Good people go as Meta cash dries up and ad spend dips

Chris Pash
By Chris Pash | 1 July 2024

A stubborn slide in the local advertising market and the final stop in the flow of cash from giant social media platform Meta pushed Australian news companies to cut costs and jettison jobs.

Seven West Media last week dropped 100 roles and took an axe to its market and sales departments. 

Among the high profile casualties are chief revenue officer Kurt Burnette, CMO Melissa Hopkins and head of sport Lewis Martin. 

Nine has 200 jobs in sight, including newsroom cuts, in a review of its operations.

Industry analysts say the cuts were expected as media companies transition to more digital and subscription revenues, from traditional media. 

"In order for us to be able to keep investing in digital growth opportunities across Nine, we must continue to responsibly manage costs through the cycle," said Nine CEO Mike Sneesby in a note to staff. 

Nine is favoured among market analysts because of its spread of business and its increasing share of revenue from digital businesses. 

The redundancies were announced the same week Nine’s deal with Meta ended and the flow of “significant” revenue dried up.

The size of the hole left isn’t known for Nine but is reported to be as much as $100 million in total to Australian publishers. 

Senior executives from News Corp, Nine and Seven West Media had earlier last week warned of risk to local news coverage and newsroom jobs  if the government fails to ensure Meta renews its agreement to pay for news content.

Nine and Seven had also been strictly managing costs with free-to-air television revenue under pressure. 

Seven reported a steep drop in net profit after tax, down 52% to $54.46 million for the half year to December, reflecting "weakness" in advertising. 

Nine Entertainment reported falls in revenue and profit in a "weak" advertising market for the half year to December. Revenue fell 2% to $1.37 billion in the six months. Net profit after tax was down 21% to $149.5 million.

And advertising revenue, as measured by media agency bookings, have failed to lift so far this year.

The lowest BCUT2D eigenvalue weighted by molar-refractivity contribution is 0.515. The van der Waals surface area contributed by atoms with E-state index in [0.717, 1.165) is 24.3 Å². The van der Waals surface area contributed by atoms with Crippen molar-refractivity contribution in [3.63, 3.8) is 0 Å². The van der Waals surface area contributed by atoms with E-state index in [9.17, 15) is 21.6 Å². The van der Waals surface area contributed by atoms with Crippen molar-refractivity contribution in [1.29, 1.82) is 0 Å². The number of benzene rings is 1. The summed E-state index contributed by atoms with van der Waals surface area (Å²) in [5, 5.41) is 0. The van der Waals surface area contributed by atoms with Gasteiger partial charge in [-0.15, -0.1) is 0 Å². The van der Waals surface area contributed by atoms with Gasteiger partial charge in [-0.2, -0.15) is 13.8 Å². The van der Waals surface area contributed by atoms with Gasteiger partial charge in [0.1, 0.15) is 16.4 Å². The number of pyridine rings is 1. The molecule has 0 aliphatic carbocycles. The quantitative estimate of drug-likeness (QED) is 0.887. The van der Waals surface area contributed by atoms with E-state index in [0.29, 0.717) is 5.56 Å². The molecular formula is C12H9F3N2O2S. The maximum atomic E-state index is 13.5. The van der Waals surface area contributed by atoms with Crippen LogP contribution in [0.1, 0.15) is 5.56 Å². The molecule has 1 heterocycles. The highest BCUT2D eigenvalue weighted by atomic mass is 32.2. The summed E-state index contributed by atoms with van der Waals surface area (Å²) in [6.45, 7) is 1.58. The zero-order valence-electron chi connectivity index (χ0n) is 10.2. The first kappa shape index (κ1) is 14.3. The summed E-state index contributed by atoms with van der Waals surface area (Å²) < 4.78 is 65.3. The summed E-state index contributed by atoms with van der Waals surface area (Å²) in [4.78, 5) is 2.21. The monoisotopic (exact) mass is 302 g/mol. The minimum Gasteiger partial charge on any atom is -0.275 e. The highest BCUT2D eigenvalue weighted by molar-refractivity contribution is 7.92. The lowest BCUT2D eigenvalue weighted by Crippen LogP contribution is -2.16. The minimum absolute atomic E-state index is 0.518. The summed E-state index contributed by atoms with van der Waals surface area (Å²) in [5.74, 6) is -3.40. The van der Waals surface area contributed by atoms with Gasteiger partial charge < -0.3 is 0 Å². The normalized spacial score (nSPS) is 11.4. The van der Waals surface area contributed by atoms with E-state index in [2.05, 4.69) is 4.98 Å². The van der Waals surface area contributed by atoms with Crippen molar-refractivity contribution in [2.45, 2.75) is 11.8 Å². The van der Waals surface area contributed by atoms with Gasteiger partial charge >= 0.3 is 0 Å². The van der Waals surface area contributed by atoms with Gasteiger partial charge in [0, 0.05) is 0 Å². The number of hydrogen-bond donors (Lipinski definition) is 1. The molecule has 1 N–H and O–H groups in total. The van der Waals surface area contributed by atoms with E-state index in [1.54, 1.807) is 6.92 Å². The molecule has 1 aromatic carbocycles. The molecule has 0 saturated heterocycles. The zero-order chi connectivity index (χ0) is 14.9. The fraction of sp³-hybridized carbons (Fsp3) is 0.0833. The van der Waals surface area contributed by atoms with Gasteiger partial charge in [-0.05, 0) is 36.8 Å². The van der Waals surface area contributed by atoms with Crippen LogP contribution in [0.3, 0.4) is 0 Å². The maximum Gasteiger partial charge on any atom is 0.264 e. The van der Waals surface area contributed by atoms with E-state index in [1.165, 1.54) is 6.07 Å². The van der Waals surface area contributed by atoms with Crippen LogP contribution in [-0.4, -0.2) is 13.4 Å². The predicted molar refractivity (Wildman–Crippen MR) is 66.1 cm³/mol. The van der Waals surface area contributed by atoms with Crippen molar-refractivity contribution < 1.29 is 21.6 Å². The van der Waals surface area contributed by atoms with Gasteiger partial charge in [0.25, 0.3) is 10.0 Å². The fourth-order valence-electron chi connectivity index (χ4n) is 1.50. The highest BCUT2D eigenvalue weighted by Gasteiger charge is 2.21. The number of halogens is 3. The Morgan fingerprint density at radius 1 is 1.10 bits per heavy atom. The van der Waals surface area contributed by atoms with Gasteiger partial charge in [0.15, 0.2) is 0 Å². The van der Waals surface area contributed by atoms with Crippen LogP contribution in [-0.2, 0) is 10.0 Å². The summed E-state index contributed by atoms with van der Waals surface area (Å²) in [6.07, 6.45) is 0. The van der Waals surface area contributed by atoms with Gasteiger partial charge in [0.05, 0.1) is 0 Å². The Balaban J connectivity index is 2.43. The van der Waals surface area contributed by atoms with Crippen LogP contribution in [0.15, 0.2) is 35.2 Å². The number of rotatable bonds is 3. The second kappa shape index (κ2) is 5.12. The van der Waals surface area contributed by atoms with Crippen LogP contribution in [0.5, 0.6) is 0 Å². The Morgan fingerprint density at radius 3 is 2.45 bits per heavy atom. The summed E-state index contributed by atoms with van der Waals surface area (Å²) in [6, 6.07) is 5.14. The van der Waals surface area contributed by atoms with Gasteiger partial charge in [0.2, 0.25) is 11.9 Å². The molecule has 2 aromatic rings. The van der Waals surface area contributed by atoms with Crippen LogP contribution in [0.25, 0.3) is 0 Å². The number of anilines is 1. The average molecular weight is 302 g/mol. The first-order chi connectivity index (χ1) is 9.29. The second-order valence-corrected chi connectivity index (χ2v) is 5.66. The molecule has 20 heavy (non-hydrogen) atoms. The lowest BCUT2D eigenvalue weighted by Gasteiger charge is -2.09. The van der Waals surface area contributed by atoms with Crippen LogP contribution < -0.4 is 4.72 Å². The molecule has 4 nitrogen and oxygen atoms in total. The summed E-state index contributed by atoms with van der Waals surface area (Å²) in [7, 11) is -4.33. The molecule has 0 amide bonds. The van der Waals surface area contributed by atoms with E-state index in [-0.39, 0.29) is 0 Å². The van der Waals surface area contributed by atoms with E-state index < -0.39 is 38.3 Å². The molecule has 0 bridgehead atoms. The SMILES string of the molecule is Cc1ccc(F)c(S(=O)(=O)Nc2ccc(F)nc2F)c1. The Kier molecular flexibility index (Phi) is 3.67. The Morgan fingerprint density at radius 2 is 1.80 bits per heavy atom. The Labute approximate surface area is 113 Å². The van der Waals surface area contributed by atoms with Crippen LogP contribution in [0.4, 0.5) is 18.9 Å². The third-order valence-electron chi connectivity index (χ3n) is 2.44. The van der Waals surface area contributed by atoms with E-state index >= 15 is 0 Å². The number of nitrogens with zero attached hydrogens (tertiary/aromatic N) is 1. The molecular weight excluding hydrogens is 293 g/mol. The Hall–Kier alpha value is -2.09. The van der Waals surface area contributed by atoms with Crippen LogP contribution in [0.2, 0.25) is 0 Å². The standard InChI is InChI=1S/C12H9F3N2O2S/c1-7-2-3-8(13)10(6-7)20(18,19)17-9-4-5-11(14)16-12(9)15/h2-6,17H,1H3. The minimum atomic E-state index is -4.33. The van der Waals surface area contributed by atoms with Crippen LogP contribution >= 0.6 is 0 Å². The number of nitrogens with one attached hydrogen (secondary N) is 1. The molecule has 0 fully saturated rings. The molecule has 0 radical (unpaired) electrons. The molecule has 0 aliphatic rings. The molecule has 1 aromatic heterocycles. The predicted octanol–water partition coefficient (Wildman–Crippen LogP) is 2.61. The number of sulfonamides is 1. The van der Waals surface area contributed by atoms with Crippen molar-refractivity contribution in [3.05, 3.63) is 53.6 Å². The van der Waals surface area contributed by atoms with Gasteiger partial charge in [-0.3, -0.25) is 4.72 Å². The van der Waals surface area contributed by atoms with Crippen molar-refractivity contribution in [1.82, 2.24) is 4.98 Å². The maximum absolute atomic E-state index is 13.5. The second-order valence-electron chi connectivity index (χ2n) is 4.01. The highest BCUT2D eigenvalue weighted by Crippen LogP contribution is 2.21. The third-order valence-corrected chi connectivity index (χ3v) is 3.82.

Analysts expect ad spend to improve as the economy lifts.

“We believe FTA TV is facing the most trying time it has ever faced," said media analyst Steve Allen at Pearson.

"This will pass. It remains the most powerful  communicator.”

The latest job cuts are also linked to the disappearance of that extra revenue from Meta.

“We are witnessing the destruction of the Australian media industry,” said Ben Shepherd, adman and CEO of Swartz Media.

“Good people lost their jobs. Good businesses were forced to become smaller. Large international businesses grinfucked the Australian parliament.

“And all whilst this is happening there's a complete lack of action from the government to create any sort of level playing field which could help protect a valuable local industry.”

The redundancies coincided with Meta’s appearance before Australia’s Joint Select Committee on Social Media and Australian Society.

Meta confirmed to the parliamentary inquiry hearing last week its decision to not renew commercial news deals with publishers. 

The reason: No-one (or not that many) want news. The social media giant reiterated that the number of people using Facebook News in Australia and the US dropped by over 80% last year. 

“As a company, our time and resources need to focus on things people tell us they want to see more of on the platform, including short form video, like Reels,” Mia Garlick, Meta’s regional director of policy, told the inquiry. 

“Currently, news is still available in people’s Feed on Facebook and publishers are still able to post links to news articles at no charge if they wish to drive traffic to their news pages.” 

Garlick acknowledged debate about whether Australians get news on social media.

“The reality of our business is that there has been a marked shift in recent years to short form video, and repeated and sustained feedback from consumers that they want to see less and not more news on our services,” Garlick said. 

“To remain competitive with numerous apps growing in the digital space, we must prioritise experiences most relevant and valuable to our users.”

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